The Food and Agriculture Organization of the United Nations estimated in 2018 that 34.2 percent of the world’s fish stocks were overfished, a worrying trend that has significant impacts on ocean environments and the fishing industries that utilize them.
Satellite technology has increased the capacities of researchers and scientists to collect data about marine animals while tracking the movements of commercial fishing vessels, two crucial drivers in the effort to maintain a healthy ocean ecosystem.
Virginia Tech collaborated with Stanford University and Global Fishing Watch to host “Fish and Ships,” an online workshop connecting researchers from around the world to discuss ways in which the merging of these two data sets might answer critical questions about human impacts on ocean biodiversity and sustainability. Participants brainstormed research approaches on overlapping species habitat maps with the data for national fishing fleet positions and discussed how emerging technologies can better model ocean dynamics.
“We’re in a new age in fisheries management,” said Assistant Professor Francesco Ferretti, of Virginia Tech’s College of Natural Resources and Environment, who coordinated the workshop. “Just a few years ago we had to rely mostly on what the fishers were telling us. Now we have a huge amount of data from satellites that track marine fishing vessels. From that data we can use models to track, predict, and characterize fishing operations around the world.”
Much of the fishing vessel data discussed was provided by Global Fishing Watch, which used the automatic identification system to track the movements of approximately 70,000 industrial fishing vessels from 2012 to 2016, resulting in the first “footprint map” of fishing fleet movement around the world. This map provides a crucial perspective on both the reach of commercial fishing and what drivers are potentially influencing the industry.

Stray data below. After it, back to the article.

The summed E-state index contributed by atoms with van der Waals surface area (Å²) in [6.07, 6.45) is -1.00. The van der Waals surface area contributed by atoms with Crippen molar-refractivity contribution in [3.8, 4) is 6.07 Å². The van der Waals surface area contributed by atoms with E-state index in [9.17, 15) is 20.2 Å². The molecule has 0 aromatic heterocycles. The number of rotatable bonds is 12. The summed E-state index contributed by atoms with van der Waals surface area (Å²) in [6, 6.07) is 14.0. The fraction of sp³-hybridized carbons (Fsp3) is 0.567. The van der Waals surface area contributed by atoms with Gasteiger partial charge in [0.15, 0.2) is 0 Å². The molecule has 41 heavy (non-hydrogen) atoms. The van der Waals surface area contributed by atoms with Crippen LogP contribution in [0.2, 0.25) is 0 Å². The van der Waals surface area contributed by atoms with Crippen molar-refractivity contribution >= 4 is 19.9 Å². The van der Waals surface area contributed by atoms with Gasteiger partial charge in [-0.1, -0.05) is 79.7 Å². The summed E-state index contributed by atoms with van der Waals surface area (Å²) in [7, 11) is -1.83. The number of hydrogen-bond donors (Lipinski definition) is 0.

At the same time that fishing vessels are “pinging” data about where they are fishing, electronic tags on broad-ranging fish, such as tuna, swordfish, and sharks, are giving scientists new information about the movements of marine animals across the world’s oceans.
“We’re starting to do overlaps of these two data sets to see how much they cross paths,” explained Ferretti, a faculty member in the Department of Fish and Wildlife Conservation. “One goal is to develop a landscape of interactions so we can understand the ways that fishing impacts fish populations. From that information, we can go further, perhaps developing guidelines to help manage the fishing industry and provide data that will improve its efficiency while allowing ocean marine animal populations a chance to recover.”
Ferretti notes that workshop participants particularly enjoyed the opportunity to work collaboratively: “This first workshop has been a great success. We created a consortium of more than 70 scientists from academic institutions, national and international management bodies, and nongovernment organizations, all willing to play ball in making the ocean a more transparent place to use resources and benefit from its services.”
The July workshop served as the kickoff meeting; Virginia Tech is planning to host a second workshop to address the inventorying and integration of large data sets and ongoing analyses.
“We are currently taking steps to invite all these scientists to Virginia Tech,” Ferretti said. “While COVID will likely impact our plans, we are considering numerous hosting options, from our Innovation Campus in Washington, D.C., to our marine facilities on the Chesapeake Bay, to our beautiful campus in Blacksburg. The goal will be a full immersion into the technical aspects of the projects brainstormed during the kickoff meeting.”
Ferretti noted that Virginia Tech has a role to play in protecting and preserving our oceans and hopes that the Fish and Ships venture will prove to be a flagship project towards that effort. The Department of Fish and Wildlife Conservation is currently bolstering its research and educational opportunities in marine fisheries, ecology, and conservation.
“We are a technical university, and right now the ocean requires technical solutions,” said Ferretti, who is affiliated with the Global Change Center housed in Virginia Tech’s Fralin Life Sciences Institute. “There is a great deal of marine technology being developed to understand our oceans better, and Virginia Tech can play a big role in that domain.”
Written by David Fleming